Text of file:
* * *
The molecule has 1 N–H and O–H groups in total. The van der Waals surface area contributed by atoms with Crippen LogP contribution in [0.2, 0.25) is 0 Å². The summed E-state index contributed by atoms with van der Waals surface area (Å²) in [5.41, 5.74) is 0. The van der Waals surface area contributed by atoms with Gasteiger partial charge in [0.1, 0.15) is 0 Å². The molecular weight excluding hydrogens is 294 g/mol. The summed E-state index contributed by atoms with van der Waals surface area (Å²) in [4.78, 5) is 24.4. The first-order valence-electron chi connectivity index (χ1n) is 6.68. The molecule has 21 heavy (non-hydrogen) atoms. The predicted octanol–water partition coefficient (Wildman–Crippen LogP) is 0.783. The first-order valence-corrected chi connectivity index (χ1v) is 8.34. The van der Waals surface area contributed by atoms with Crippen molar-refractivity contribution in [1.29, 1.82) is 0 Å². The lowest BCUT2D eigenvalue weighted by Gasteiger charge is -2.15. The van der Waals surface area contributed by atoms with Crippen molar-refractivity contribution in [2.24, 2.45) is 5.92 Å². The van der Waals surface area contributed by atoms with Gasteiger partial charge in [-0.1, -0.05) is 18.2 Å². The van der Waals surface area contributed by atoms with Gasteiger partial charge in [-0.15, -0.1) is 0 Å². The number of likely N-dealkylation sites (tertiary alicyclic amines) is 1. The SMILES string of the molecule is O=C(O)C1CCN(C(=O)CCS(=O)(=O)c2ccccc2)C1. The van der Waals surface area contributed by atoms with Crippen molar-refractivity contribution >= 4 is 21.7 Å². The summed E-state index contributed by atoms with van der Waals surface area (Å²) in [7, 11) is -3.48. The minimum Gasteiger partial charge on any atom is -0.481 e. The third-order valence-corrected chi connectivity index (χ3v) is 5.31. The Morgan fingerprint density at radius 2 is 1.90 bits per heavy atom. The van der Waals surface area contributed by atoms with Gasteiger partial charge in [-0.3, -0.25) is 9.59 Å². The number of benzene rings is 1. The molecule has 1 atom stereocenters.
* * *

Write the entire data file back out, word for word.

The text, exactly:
The molecule has 1 N–H and O–H groups in total. The van der Waals surface area contributed by atoms with Crippen LogP contribution in [0.2, 0.25) is 0 Å². The summed E-state index contributed by atoms with van der Waals surface area (Å²) in [5.41, 5.74) is 0. The van der Waals surface area contributed by atoms with Gasteiger partial charge in [0.1, 0.15) is 0 Å². The molecular weight excluding hydrogens is 294 g/mol. The summed E-state index contributed by atoms with van der Waals surface area (Å²) in [4.78, 5) is 24.4. The first-order valence-electron chi connectivity index (χ1n) is 6.68. The molecule has 21 heavy (non-hydrogen) atoms. The predicted octanol–water partition coefficient (Wildman–Crippen LogP) is 0.783. The first-order valence-corrected chi connectivity index (χ1v) is 8.34. The van der Waals surface area contributed by atoms with Crippen molar-refractivity contribution in [1.29, 1.82) is 0 Å². The lowest BCUT2D eigenvalue weighted by Gasteiger charge is -2.15. The van der Waals surface area contributed by atoms with Crippen molar-refractivity contribution in [2.24, 2.45) is 5.92 Å². The van der Waals surface area contributed by atoms with Gasteiger partial charge in [-0.1, -0.05) is 18.2 Å². The van der Waals surface area contributed by atoms with Gasteiger partial charge in [-0.15, -0.1) is 0 Å². The number of likely N-dealkylation sites (tertiary alicyclic amines) is 1. The SMILES string of the molecule is O=C(O)C1CCN(C(=O)CCS(=O)(=O)c2ccccc2)C1. The van der Waals surface area contributed by atoms with Crippen molar-refractivity contribution >= 4 is 21.7 Å². The summed E-state index contributed by atoms with van der Waals surface area (Å²) in [7, 11) is -3.48. The minimum Gasteiger partial charge on any atom is -0.481 e. The third-order valence-corrected chi connectivity index (χ3v) is 5.31. The Morgan fingerprint density at radius 2 is 1.90 bits per heavy atom. The van der Waals surface area contributed by atoms with Gasteiger partial charge in [-0.3, -0.25) is 9.59 Å². The number of benzene rings is 1. The molecule has 1 atom stereocenters.